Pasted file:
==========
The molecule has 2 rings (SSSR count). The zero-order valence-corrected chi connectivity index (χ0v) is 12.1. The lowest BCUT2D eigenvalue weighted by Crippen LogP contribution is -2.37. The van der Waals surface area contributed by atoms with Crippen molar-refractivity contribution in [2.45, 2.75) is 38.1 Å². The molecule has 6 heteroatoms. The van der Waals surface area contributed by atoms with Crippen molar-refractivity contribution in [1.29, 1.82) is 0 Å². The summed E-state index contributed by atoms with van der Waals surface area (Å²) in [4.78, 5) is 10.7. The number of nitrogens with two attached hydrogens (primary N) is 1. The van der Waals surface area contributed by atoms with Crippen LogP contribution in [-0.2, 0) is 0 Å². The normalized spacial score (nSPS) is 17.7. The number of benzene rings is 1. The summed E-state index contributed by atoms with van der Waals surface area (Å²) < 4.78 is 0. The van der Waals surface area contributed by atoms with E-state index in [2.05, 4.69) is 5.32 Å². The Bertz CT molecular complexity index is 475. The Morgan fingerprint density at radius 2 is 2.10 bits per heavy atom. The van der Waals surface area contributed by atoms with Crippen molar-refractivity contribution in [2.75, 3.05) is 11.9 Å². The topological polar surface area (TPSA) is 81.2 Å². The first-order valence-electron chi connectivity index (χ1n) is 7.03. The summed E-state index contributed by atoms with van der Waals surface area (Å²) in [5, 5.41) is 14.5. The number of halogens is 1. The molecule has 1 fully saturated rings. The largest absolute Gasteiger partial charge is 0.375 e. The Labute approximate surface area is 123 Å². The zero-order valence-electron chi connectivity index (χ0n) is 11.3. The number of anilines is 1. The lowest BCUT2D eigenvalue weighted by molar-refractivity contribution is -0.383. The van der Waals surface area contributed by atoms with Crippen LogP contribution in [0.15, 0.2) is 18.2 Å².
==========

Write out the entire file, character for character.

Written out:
The molecule has 2 rings (SSSR count). The zero-order valence-corrected chi connectivity index (χ0v) is 12.1. The lowest BCUT2D eigenvalue weighted by Crippen LogP contribution is -2.37. The van der Waals surface area contributed by atoms with Crippen molar-refractivity contribution in [2.45, 2.75) is 38.1 Å². The molecule has 6 heteroatoms. The van der Waals surface area contributed by atoms with Crippen molar-refractivity contribution in [1.29, 1.82) is 0 Å². The summed E-state index contributed by atoms with van der Waals surface area (Å²) in [4.78, 5) is 10.7. The number of nitrogens with two attached hydrogens (primary N) is 1. The van der Waals surface area contributed by atoms with Crippen LogP contribution in [-0.2, 0) is 0 Å². The normalized spacial score (nSPS) is 17.7. The number of benzene rings is 1. The summed E-state index contributed by atoms with van der Waals surface area (Å²) < 4.78 is 0. The van der Waals surface area contributed by atoms with E-state index in [2.05, 4.69) is 5.32 Å². The Bertz CT molecular complexity index is 475. The Morgan fingerprint density at radius 2 is 2.10 bits per heavy atom. The van der Waals surface area contributed by atoms with Crippen molar-refractivity contribution in [2.75, 3.05) is 11.9 Å². The topological polar surface area (TPSA) is 81.2 Å². The first-order valence-electron chi connectivity index (χ1n) is 7.03. The summed E-state index contributed by atoms with van der Waals surface area (Å²) in [5, 5.41) is 14.5. The number of halogens is 1. The molecule has 1 fully saturated rings. The largest absolute Gasteiger partial charge is 0.375 e. The Labute approximate surface area is 123 Å². The zero-order valence-electron chi connectivity index (χ0n) is 11.3. The number of anilines is 1. The lowest BCUT2D eigenvalue weighted by molar-refractivity contribution is -0.383. The van der Waals surface area contributed by atoms with Crippen LogP contribution in [0.15, 0.2) is 18.2 Å².